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View from the O-Zone: A big, bold move

Philadelphia Eagles' Nick Foles holds up the Vince Lombardi Trophy after the NFL Super Bowl 52 football game against the New England Patriots, Sunday, Feb. 4, 2018, in Minneapolis. The Eagles won 41-33.

 (Tom DiPace via AP )
Philadelphia Eagles' Nick Foles holds up the Vince Lombardi Trophy after the NFL Super Bowl 52 football game against the New England Patriots, Sunday, Feb. 4, 2018, in Minneapolis. The Eagles won 41-33. (Tom DiPace via AP )

JACKSONVILLE – As swings go, this one's big. Really, really big.

The Jaguars on Wednesday announced they had agreed to terms to sign Nick Foles, who until late Wednesday afternoon had been a quarterback with the Philadelphia Eagles and who over the past two NFL seasons earned a reputation for clutch play and playoff heroics.

He was the Super Bowl LIII Most Valuable Player following the 2017 season.

He went 10-3 as a starter the last two seasons.

He went 4-1 in the postseason during that same span, showing enough guts in pressure situations to become perhaps the NFL's biggest free-agency story this offseason.

That's big-time, high-profile stuff – and when the Jaguars' officially sign him at TIAA Bank Field Thursday they will take a franchise-defining risk in search of a franchise-altering reward.

Where does Foles-to-the-Jaguars fall on a list of all-time high-profile Jaguars transactions?

The thought here is it's No. 1. He's the top quarterback in 2019 NFL free agency, and never in 25 offseasons have the Jaguars operated in offseason air that rarified.

But rarified air is high-altitude air. As such it also brings the risk of a big fall – and it's that dynamic that has made Foles' acquisition exciting and frightening all at the same time.

The guess here is that the Foles' acquisition will work – at least on some level.

It's hard to imagine the attributes that enticed the Jaguars to sign Foles – poise, accuracy, clutch play in pressure situations – not translating at least somewhat to his new situation. And with better quarterback play, it's equally hard to imagine a Jaguars offense that struggled through an injury-wrecked 2018 season not improving.

It's equally hard to imagine an improved offense not making this team at least .500 and therefore a contender in the coming season. There's enough returning defensively to make that true.

That potential is very much there, there's risk to any free-agent move, particularly one that involves a quarterback as high-priced as Foles. He, after all, never has started a full NFL season – and his heroics in Philadelphia were done as a backup in relief of starter Carson Wentz. That caveat meant that in addition to Wednesday being one of the most-exciting days in franchise history, it's also the riskiest.

What was the official rationale behind the move?

We should learn more about that Thursday, when we'll hear officially from Foles what he liked about the Jaguars – and what his hopes are for leading this franchise. We should hear, too, from the Jaguars' decision-makers – and their words will be more scrutinized and analyzed than those of Foles.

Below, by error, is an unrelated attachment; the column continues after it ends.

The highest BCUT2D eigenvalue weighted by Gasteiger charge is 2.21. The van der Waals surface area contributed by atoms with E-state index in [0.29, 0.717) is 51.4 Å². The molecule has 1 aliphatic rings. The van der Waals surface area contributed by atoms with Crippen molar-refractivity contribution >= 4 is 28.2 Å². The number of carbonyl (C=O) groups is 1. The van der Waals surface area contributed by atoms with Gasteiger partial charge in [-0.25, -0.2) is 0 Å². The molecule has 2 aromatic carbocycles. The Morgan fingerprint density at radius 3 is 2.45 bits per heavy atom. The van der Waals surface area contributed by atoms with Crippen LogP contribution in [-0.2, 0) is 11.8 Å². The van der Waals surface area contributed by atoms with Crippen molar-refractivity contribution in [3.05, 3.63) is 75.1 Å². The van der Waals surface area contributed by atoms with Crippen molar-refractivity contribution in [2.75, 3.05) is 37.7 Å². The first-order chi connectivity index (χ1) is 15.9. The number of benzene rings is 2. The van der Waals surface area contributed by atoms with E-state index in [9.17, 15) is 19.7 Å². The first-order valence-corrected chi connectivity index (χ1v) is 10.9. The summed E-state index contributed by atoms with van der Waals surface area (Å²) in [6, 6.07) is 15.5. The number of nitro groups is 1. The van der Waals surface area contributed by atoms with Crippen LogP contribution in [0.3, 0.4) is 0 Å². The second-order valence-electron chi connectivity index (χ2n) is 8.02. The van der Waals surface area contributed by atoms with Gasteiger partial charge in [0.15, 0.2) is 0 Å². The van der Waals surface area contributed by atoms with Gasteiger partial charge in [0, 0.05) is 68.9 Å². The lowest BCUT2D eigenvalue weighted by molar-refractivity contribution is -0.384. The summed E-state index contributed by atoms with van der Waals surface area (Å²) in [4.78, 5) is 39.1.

That's as it should be because this move is not only the most-high profile offseason transaction in the Jaguars' 25-year history, it's also one that sets their direction for the foreseeable future.

The Foles' signing, by definition, means the Jaguars believe they can win now. It means they believe they can win the AFC South. It means they believe they can advance in the playoffs. Foles reportedly signed a four-year deal worth $88.1 million with a potential to be worth $102 million with $50.1 million in guarantees. That's not elite-quarterback money, but it's enough money that the Jaguars must be thinking all those things.

They also must be thinking that Foles is a long-term solution and a major upgrade at the position.

It's safe to assume all those things, but it's the nature of the NFL offseason that those things don't get said until introductory press conference. That's when significant topics get addressed.

And there are plenty more significant topics for the Jaguars to address.

Why was Foles' contract what it was? Why Foles instead of a cheaper veteran with a drafted rookie? Can the Jaguars put enough around Foles offensively to help him succeed? What is the current state of a salary cap that has grown tighter in recent seasons, and that forced the release of a slew of veteran players last week?

Those will be the questions. Some will be answered specifically, and some will be answered vaguely because that, too, is the nature of NFL offseasons.

The ultimate nature of most NFL offseasons these days, of course, is that they're about change – and that very definitely is the nature of this Jaguars offseason. The Blake Bortles era ended officially Wednesday, and a new era began.

This one began in as the highest-profile way possible – a big move at the game's most important position. And the guess here indeed is this is the right move – and a very necessary one given the circumstances – but it's very much a risk-reward swing.

And as those sorts of swings go, it's as big as could be imaginable.

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